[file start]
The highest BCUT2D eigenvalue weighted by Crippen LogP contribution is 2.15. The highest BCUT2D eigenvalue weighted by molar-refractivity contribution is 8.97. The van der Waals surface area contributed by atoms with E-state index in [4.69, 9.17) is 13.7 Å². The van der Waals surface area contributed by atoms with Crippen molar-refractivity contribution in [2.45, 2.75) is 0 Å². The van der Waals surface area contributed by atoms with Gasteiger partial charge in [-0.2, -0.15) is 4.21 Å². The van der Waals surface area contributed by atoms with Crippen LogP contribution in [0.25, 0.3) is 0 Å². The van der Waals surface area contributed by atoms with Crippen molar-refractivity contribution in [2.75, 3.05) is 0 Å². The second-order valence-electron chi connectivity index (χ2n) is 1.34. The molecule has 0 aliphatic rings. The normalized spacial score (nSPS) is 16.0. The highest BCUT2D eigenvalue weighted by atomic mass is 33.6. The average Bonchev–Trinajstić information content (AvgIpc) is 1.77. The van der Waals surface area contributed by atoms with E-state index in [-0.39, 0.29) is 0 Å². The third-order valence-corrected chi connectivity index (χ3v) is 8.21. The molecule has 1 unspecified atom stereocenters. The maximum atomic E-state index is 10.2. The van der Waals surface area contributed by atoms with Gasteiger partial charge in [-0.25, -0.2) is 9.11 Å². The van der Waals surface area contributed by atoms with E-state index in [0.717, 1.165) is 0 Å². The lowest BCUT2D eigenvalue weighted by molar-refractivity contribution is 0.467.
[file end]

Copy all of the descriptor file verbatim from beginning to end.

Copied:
The highest BCUT2D eigenvalue weighted by Crippen LogP contribution is 2.15. The highest BCUT2D eigenvalue weighted by molar-refractivity contribution is 8.97. The van der Waals surface area contributed by atoms with E-state index in [4.69, 9.17) is 13.7 Å². The van der Waals surface area contributed by atoms with Crippen molar-refractivity contribution in [2.45, 2.75) is 0 Å². The van der Waals surface area contributed by atoms with Gasteiger partial charge in [-0.2, -0.15) is 4.21 Å². The van der Waals surface area contributed by atoms with Crippen LogP contribution in [0.25, 0.3) is 0 Å². The van der Waals surface area contributed by atoms with Crippen molar-refractivity contribution in [2.75, 3.05) is 0 Å². The second-order valence-electron chi connectivity index (χ2n) is 1.34. The molecule has 0 aliphatic rings. The normalized spacial score (nSPS) is 16.0. The highest BCUT2D eigenvalue weighted by atomic mass is 33.6. The average Bonchev–Trinajstić information content (AvgIpc) is 1.77. The van der Waals surface area contributed by atoms with E-state index in [-0.39, 0.29) is 0 Å². The third-order valence-corrected chi connectivity index (χ3v) is 8.21. The molecule has 1 unspecified atom stereocenters. The maximum atomic E-state index is 10.2. The van der Waals surface area contributed by atoms with Gasteiger partial charge in [-0.25, -0.2) is 9.11 Å². The van der Waals surface area contributed by atoms with E-state index in [0.717, 1.165) is 0 Å². The lowest BCUT2D eigenvalue weighted by molar-refractivity contribution is 0.467.